One question I get asked all the time is, “What inspired you to write this story?” My latest book, DON’T CALL ME FUZZYBUTT!, was inspired by my son. Around the time when he was in third grade, he went through a terrible-no-good-very-bad phase where he used to think it was cool to say bad words. After all, these were words he wasn’t allowed to say that older children and adults did say. And he’d hear these words everywhere—in the lunchroom, at recess, and on the walk home from school. And once he learned a new word (even a bad word), he was more than eager to give his new-found word a test drive to the great delight of his proud parents.
My first drafts of Don’t Call Me Fuzzybutt! focused on using bad words. In fact, the book was originally titled, Bear Said a Bad Word. But as the book evolved in the yearlong revision process, it became clear that the story wasn’t just about saying a word that should never ever be repeated. It was about calling others names and the hurt feelings that ensued.
Name-calling, use of bad words, and gossip, not only sting in the moment they’re said, but they can cause permanent damage in how children see themselves and how others view them. I wrote DON’T CALL ME FUZZYBUTT! to show children in a very gentle way the hurt that can result from one’s words.
In DON’T CALL ME FUZZYBUTT, Bear is an extremely light sleeper. But if Bear doesn’t get his much needed 243 ½ hours of sleep (to be precise), he turns grizzly. So, Bear builds a brand-new door to keep the noise out of his den. As it happens, one of Bear’s neighbors is Woodpecker. He is a master carpenter with a speciality in real estate development. But lately, he’s been noticing that his houses are disappearing. One day Woodpecker discovers a trail of debris and this of course leads him to Bear’s new front door. Words are exchanged. Feelings are hurt. And Bear and Woodpecker need to figure out how to resolve their problems.
We all have moments when we’re feeling grizzly. Books and activities that promote social emotional learning (SEL) can help students learn how to better manage their emotions. One such activity is teaching students how to craft an “I-Statement.” An I-Statement looks like:
I feel . ..
when . . .
because . . .
Hilary uses my favorite magic marker and often forgets to put the cap back on.
I feel sad when Hilary uses my favorite magic marker because she often forgets to put the cap back on and dries out the ink.
In conjunction with the above, students can collaborate just as Bear and Woodpecker did, by making and decorating their own bird houses. I found these wooden houses at Michael’s for $ 0.99 cents each.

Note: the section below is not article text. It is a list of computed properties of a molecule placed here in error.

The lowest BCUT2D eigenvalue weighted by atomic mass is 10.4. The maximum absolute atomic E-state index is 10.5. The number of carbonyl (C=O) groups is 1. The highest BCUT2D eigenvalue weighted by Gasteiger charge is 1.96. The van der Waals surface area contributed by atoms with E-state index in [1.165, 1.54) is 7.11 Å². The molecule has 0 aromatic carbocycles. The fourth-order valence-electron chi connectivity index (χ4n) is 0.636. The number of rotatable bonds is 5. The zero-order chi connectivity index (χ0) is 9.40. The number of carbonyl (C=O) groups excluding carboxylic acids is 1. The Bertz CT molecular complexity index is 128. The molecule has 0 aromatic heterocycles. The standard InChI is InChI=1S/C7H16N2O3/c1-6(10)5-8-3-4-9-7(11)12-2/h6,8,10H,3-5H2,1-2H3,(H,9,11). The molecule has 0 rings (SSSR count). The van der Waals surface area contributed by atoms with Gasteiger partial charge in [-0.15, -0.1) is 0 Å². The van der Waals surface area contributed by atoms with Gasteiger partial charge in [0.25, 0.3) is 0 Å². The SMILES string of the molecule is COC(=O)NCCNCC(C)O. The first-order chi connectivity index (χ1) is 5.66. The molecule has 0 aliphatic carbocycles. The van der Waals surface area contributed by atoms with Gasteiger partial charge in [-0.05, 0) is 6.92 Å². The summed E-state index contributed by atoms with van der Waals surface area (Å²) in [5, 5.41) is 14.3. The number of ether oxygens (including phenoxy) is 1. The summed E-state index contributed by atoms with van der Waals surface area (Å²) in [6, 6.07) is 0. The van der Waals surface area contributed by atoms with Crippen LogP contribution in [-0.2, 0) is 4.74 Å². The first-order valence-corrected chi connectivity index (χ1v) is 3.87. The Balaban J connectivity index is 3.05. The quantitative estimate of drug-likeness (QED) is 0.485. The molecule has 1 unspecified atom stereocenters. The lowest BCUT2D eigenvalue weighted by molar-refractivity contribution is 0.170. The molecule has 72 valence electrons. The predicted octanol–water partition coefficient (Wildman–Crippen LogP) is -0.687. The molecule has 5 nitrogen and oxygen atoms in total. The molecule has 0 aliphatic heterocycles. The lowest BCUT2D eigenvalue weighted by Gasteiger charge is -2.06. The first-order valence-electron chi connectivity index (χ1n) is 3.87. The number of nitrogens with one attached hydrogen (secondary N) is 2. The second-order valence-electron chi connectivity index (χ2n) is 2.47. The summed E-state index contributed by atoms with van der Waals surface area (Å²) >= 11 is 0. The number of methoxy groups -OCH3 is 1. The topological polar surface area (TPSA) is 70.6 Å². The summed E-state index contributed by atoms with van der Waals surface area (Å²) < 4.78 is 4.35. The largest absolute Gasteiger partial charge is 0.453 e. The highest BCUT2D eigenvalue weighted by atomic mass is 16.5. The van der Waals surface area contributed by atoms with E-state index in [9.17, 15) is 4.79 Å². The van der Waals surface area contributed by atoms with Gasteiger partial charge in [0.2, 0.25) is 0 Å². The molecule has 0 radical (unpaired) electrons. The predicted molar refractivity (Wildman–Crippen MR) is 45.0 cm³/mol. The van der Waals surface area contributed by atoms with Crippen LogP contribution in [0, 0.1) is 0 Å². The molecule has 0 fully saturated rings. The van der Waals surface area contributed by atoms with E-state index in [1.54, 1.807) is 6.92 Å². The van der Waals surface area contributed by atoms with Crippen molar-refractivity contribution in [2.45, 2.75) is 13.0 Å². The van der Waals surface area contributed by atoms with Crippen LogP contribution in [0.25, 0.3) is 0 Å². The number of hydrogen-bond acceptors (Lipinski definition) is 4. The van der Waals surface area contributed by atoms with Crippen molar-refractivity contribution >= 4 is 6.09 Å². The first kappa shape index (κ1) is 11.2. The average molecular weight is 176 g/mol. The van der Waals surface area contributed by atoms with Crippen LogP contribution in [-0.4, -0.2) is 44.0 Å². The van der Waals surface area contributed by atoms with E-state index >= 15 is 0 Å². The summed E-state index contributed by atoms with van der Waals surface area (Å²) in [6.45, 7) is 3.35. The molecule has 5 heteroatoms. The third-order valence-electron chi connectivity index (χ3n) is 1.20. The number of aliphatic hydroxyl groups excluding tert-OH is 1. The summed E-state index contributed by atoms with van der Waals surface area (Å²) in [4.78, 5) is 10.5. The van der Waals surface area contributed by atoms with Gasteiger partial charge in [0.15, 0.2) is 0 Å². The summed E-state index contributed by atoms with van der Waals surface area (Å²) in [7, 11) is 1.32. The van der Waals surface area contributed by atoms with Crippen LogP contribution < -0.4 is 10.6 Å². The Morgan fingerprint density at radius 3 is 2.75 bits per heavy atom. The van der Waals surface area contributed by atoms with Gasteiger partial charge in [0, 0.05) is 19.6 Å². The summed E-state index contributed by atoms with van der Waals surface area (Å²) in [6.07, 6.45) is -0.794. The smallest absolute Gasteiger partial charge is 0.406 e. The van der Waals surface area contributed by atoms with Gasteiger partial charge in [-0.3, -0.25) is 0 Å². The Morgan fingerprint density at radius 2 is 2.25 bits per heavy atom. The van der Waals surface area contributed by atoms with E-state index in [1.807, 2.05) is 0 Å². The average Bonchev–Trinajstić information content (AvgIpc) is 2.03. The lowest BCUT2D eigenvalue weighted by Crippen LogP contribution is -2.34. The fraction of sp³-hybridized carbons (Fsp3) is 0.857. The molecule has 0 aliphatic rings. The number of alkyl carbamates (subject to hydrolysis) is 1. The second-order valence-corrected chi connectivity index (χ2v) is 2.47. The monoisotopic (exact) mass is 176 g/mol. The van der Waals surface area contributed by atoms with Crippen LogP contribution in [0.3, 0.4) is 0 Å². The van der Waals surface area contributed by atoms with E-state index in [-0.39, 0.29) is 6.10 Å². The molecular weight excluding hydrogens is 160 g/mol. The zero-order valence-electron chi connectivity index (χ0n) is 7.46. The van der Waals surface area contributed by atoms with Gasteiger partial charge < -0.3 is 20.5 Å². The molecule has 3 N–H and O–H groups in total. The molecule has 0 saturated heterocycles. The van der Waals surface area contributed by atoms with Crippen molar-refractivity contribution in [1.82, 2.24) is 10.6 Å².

For the activity, students will need a clean cardboard container or pre-fabricated birdhouse, construction or decorative paper, twine, glue and/or tape, scissors, hole punch, and decorating materials (paint, markers, pencils, glitter, stickers, buttons, twigs, beads, etc.).
More information on how to use DON’T CALL ME FUZZYBUTT! in the classroom will be available in the teacher’s guide. Coming soon!
On March 13th at 3PM, Robin will be having her virtual launch at Books of Wonder via Crowdcast. Please join me for the fun!
Here’s the link re the event:https://booksofwonder.com/blogs/upcoming/launch-event-for-dont-call-me-fuzzybutt-by-robin-newman
|Launch Event For Don’t Call Me Fuzzybutt! By Robin Newman – Books of Wonder|
Books of Wonder is delighted to host the virtual event for Don’t Call Me Fuzzybutt! by ROBIN NEWMAN on Saturday, March 13th at 3pm EST via Crowdcast! Celebrate the release of this amazing picture book with ROBIN NEWMAN as she shares her newest book and answers questions from the audience during the live feed! Ages 6 & Up, Saturday, March 13th at 3pm EST via Crowdcast.booksofwonder.com
The first 100 orders will also receive a free FUZZYBUTT giveaway!
Raised in New York and Paris, Robin Newman is a graduate of Bryn Mawr College and the City University of New York School of Law. She was a practicing attorney and legal editor, but she now prefers to write about witches, mice, pigs, bears, and peacocks. Author of the award-winning Wilcox & Griswold Mystery Series, she’s a member of the Society of Children’s Book Writers and Illustrators, National Writing Project’s Writers Council, the Bank Street Writers Lab, and PEN America, CYAB. Robin lives in New York with a motley crew of fuzzybutts, including a husband, son, and three spoiled dogs. She is represented by Liza Fleissig at Liza Royce Agency. For more information, please visit www.robinnewmanbooks.com.
Robin is giving away a copy of DON’T CALL ME FUZZYBUTT to one winner chosen at random from those who leave a comment on this post. Winner will be announced on this blog at a later date. Share the post on social media for a second entry.